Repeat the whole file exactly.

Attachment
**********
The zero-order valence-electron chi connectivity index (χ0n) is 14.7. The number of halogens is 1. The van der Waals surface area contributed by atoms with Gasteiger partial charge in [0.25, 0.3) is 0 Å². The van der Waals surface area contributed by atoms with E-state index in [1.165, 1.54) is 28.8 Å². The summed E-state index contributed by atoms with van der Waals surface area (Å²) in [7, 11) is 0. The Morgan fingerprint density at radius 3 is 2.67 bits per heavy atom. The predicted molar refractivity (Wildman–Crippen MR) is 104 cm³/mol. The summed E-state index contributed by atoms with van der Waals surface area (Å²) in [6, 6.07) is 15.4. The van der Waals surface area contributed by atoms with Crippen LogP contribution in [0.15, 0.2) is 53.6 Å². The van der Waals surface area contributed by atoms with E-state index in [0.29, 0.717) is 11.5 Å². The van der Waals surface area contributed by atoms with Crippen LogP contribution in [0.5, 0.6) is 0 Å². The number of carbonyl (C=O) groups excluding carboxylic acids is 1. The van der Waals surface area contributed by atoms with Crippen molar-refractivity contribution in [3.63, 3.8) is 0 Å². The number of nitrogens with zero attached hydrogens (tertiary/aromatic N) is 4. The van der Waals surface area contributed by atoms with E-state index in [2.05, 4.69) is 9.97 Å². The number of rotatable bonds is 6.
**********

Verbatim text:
The zero-order valence-electron chi connectivity index (χ0n) is 14.7. The number of halogens is 1. The van der Waals surface area contributed by atoms with Gasteiger partial charge in [0.25, 0.3) is 0 Å². The van der Waals surface area contributed by atoms with E-state index in [1.165, 1.54) is 28.8 Å². The summed E-state index contributed by atoms with van der Waals surface area (Å²) in [7, 11) is 0. The Morgan fingerprint density at radius 3 is 2.67 bits per heavy atom. The predicted molar refractivity (Wildman–Crippen MR) is 104 cm³/mol. The summed E-state index contributed by atoms with van der Waals surface area (Å²) in [6, 6.07) is 15.4. The van der Waals surface area contributed by atoms with Crippen LogP contribution in [0.15, 0.2) is 53.6 Å². The van der Waals surface area contributed by atoms with E-state index in [0.29, 0.717) is 11.5 Å². The van der Waals surface area contributed by atoms with Crippen LogP contribution in [0.5, 0.6) is 0 Å². The number of carbonyl (C=O) groups excluding carboxylic acids is 1. The van der Waals surface area contributed by atoms with Crippen molar-refractivity contribution in [3.63, 3.8) is 0 Å². The number of nitrogens with zero attached hydrogens (tertiary/aromatic N) is 4. The van der Waals surface area contributed by atoms with E-state index in [2.05, 4.69) is 9.97 Å². The number of rotatable bonds is 6.